A week holiday in George, South Africa
After six months in China, I took a week out to visit my family in South Africa.
Leaving China had more of an impact on me than I expected. I didn't realise that six months was long enough for China to become a whole world, instead of just a country.
The first thing that struck me as the plane came into land was the blue sky. So blue. A deep, clear blue. It is rare to see blue skies like that in China, the norm is white. Even on a clear sunny day, there is always a slight haze. Whether its down to the pollution (although Xiamen is reputed to have clean air) or the humidity I don't know. My friend said that in one of her English classes up in North China, the students were drawing a picture and leaving the sky blank. When asked why they did not colour it in blue, they said, 'But Teacher, it's white!'.
The next thing was my new-found ability to understand all the conversations going on around me. It was a bizarre feeling, and I almost felt guilty for understanding what other people were saying to each other, like I was forced to eavesdrop against my will.
And the Chinese was hard to stop as well - found myself asking for prices and saying thank you in Chinese when buying a drink at the airport. Strange that it took longer for me to fumble for the correct response in my first language than it does in my second.
I was also amused to see the transition of prohibitions at the airports as I flew from China to Africa: from 'No Spitting' to 'No Bare Feet'. That's Africa.
George is a beautiful town at the very tip of the African Continent. Pristine beaches line the coast, with quaint, mediterranean-style towns dotted between rich pine forests and sprawling farms. We stayed a 2-minute-walk away from the beach at the famous Plettenberg Bay. Very privileged to have such easy access to one of South Africa's best beaches.
The quiet beauty of the whole place washed us with peace and filled our whole week with a simplicity that was good for the soul. That and family time made up my soul's chicken soup recipe. Walks along the beach, fresh seafood, select shopping, cultural cuisine, midnight moons and great company.
The food was so fresh and healthy it was almost like my whole body was smiling after a meal there. Not a normal occurrence in China. Although I live near the sea, and there is plenty of fresh (live) seafood to be had, it seems the 'eat it as it comes' approach requires an adjustment in the digestion system. The preferred method of cooking here is frying. Apartments generally come equipped with a gas hob but no oven for roasting/baking. Such things need to be ordered over the internet and are still rare to have. We invited some friends over for dinner and served roast chicken, steamed veg and fresh salad dressed in lemon juice. They commented that it was nice, but they could not survive on 'plain veg' (usually swimming in oil and spices).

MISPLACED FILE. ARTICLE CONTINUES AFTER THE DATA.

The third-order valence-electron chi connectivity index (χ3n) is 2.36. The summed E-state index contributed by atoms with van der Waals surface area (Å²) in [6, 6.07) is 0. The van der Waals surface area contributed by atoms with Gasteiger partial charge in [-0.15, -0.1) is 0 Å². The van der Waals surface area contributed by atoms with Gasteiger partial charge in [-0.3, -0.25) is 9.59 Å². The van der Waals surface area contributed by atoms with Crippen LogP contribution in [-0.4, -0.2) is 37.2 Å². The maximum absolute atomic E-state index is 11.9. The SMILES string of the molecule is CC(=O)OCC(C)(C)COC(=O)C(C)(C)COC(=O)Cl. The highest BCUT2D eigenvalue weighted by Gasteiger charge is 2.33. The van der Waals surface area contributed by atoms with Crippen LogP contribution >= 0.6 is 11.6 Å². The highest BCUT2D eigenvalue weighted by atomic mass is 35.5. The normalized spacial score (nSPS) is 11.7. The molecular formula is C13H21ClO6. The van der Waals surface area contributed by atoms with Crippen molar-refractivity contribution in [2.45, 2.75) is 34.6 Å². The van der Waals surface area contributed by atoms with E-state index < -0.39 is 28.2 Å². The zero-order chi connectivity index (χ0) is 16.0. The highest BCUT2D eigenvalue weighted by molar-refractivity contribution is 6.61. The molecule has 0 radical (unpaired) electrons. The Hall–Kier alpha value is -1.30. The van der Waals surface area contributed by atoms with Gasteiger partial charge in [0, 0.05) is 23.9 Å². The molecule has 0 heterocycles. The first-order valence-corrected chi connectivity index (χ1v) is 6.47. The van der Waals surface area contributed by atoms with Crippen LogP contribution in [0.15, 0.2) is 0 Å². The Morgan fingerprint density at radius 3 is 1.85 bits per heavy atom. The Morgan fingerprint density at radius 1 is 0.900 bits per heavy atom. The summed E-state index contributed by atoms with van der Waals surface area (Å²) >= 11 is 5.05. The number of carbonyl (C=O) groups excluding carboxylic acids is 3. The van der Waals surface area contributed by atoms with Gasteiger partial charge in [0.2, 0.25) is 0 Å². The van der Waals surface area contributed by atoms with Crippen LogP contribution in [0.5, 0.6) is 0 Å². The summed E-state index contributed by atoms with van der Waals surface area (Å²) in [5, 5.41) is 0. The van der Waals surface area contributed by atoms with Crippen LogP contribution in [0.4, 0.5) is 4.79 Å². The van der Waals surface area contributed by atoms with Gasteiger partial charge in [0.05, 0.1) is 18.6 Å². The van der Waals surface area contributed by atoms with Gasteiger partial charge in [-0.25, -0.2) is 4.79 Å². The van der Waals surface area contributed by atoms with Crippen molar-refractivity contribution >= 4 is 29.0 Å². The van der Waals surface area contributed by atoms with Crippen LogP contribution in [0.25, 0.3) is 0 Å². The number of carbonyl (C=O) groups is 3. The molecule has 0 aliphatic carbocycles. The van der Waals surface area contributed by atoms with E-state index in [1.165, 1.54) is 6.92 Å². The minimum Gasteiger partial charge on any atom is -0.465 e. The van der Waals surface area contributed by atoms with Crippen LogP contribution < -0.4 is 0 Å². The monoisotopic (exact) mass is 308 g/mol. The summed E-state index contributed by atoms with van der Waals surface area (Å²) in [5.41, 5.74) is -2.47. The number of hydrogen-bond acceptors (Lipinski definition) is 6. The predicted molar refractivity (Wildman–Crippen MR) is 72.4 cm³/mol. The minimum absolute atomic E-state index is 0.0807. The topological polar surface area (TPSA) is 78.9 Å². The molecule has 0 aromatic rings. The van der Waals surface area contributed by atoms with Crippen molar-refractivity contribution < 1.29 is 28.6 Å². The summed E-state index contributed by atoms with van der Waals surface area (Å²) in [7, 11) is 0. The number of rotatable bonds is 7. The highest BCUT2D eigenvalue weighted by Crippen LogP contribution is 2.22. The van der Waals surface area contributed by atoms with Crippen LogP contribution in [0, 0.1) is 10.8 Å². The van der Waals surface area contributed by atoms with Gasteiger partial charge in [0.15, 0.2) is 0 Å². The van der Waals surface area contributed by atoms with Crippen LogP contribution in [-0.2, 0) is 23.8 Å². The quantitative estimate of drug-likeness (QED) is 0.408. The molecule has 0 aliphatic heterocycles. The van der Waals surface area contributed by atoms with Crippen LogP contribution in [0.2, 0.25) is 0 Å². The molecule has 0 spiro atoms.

I stocked up on all the much-missed goods I could. My family looked on in amusement as I clutched a rather odd array close in my basket: cotton underwear, oat-based breakfasts, vitamins, facial toner, quinoa, mayonnaise, masala spice, chai tea, size 6 footwear- most of which, bewilderingly, is made in China.
One would think that a good would be widely available, and sold at a cheaper price in its country of origin. But this is not what I have found in my 6 months experience of living in the largest manufacturing country in the world. iPhones are generally sold for just under 4000RMB (equivalent of £400). And then the demand for certain food products is just not here in China. It has continually confounded me that rice cakes - the popular health snack in the west - is literally unheard of here in China. Rice cakes. Cotton is a luxury here, with only very exclusive shops selling proper cotton clothes- all over 1000 RMB (£100) a piece. Having said that, the online retail giant TaoBao has the world in its tabs all at dramatically cheap prices, it is just difficult to access for foreigners with no national ID and limited language ability. But I'm determined to acquire the skills to navigate it to my advantage.
Coming back to China was just as strange, the stark differences ever more apparent.
Oh the variety that is life.